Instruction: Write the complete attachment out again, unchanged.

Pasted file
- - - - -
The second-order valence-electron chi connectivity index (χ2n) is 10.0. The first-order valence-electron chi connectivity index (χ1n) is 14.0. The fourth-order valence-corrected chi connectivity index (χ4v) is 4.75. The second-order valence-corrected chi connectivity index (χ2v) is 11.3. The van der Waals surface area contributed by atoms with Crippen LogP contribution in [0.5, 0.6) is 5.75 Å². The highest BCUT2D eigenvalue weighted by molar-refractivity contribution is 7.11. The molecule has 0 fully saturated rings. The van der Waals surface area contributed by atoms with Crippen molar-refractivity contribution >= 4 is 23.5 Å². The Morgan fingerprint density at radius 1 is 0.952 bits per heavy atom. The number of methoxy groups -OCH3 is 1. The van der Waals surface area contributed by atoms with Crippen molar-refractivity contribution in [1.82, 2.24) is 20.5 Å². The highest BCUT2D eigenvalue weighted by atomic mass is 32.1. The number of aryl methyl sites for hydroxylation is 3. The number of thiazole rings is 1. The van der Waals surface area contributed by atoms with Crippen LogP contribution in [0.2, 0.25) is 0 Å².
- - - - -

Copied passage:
The second-order valence-electron chi connectivity index (χ2n) is 10.0. The first-order valence-electron chi connectivity index (χ1n) is 14.0. The fourth-order valence-corrected chi connectivity index (χ4v) is 4.75. The second-order valence-corrected chi connectivity index (χ2v) is 11.3. The van der Waals surface area contributed by atoms with Crippen LogP contribution in [0.5, 0.6) is 5.75 Å². The highest BCUT2D eigenvalue weighted by molar-refractivity contribution is 7.11. The molecule has 0 fully saturated rings. The van der Waals surface area contributed by atoms with Crippen molar-refractivity contribution >= 4 is 23.5 Å². The Morgan fingerprint density at radius 1 is 0.952 bits per heavy atom. The number of methoxy groups -OCH3 is 1. The van der Waals surface area contributed by atoms with Crippen molar-refractivity contribution in [1.82, 2.24) is 20.5 Å². The highest BCUT2D eigenvalue weighted by atomic mass is 32.1. The number of aryl methyl sites for hydroxylation is 3. The number of thiazole rings is 1. The van der Waals surface area contributed by atoms with Crippen LogP contribution in [0.2, 0.25) is 0 Å².